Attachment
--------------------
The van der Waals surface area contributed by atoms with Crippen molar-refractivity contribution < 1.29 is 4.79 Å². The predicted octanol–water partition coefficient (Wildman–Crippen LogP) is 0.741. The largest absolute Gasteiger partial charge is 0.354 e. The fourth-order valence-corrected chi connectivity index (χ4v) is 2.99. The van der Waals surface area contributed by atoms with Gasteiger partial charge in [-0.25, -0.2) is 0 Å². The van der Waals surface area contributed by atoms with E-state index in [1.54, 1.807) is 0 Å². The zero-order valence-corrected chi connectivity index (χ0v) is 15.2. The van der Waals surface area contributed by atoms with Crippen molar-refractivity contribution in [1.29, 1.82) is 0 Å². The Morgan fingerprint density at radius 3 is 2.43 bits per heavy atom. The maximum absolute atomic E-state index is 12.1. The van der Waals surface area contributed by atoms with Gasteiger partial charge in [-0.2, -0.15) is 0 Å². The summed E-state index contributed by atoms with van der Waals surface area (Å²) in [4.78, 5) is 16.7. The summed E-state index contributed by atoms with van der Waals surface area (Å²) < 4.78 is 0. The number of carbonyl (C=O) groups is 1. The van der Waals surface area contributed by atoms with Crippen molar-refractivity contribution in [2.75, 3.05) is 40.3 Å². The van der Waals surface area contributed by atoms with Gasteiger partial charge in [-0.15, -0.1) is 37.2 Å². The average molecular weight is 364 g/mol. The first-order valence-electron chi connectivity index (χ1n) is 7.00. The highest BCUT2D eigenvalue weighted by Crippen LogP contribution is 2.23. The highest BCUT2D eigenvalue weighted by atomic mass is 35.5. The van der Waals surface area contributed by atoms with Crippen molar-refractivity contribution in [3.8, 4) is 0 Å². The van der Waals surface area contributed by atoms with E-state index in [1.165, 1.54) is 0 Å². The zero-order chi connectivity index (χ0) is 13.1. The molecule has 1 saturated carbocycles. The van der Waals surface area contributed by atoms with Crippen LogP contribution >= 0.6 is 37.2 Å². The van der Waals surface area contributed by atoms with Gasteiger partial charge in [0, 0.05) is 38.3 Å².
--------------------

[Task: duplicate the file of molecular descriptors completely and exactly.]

The van der Waals surface area contributed by atoms with Crippen molar-refractivity contribution < 1.29 is 4.79 Å². The predicted octanol–water partition coefficient (Wildman–Crippen LogP) is 0.741. The largest absolute Gasteiger partial charge is 0.354 e. The fourth-order valence-corrected chi connectivity index (χ4v) is 2.99. The van der Waals surface area contributed by atoms with Gasteiger partial charge in [-0.25, -0.2) is 0 Å². The van der Waals surface area contributed by atoms with E-state index in [1.54, 1.807) is 0 Å². The zero-order valence-corrected chi connectivity index (χ0v) is 15.2. The van der Waals surface area contributed by atoms with Crippen molar-refractivity contribution in [1.29, 1.82) is 0 Å². The Morgan fingerprint density at radius 3 is 2.43 bits per heavy atom. The maximum absolute atomic E-state index is 12.1. The van der Waals surface area contributed by atoms with Gasteiger partial charge in [-0.2, -0.15) is 0 Å². The summed E-state index contributed by atoms with van der Waals surface area (Å²) in [4.78, 5) is 16.7. The summed E-state index contributed by atoms with van der Waals surface area (Å²) < 4.78 is 0. The number of carbonyl (C=O) groups is 1. The van der Waals surface area contributed by atoms with Crippen molar-refractivity contribution in [2.75, 3.05) is 40.3 Å². The van der Waals surface area contributed by atoms with Gasteiger partial charge in [-0.15, -0.1) is 37.2 Å². The average molecular weight is 364 g/mol. The first-order valence-electron chi connectivity index (χ1n) is 7.00. The highest BCUT2D eigenvalue weighted by Crippen LogP contribution is 2.23. The highest BCUT2D eigenvalue weighted by atomic mass is 35.5. The van der Waals surface area contributed by atoms with Crippen molar-refractivity contribution in [3.8, 4) is 0 Å². The van der Waals surface area contributed by atoms with E-state index in [1.165, 1.54) is 0 Å². The zero-order chi connectivity index (χ0) is 13.1. The molecule has 1 saturated carbocycles. The van der Waals surface area contributed by atoms with Crippen LogP contribution >= 0.6 is 37.2 Å². The van der Waals surface area contributed by atoms with Gasteiger partial charge in [0, 0.05) is 38.3 Å².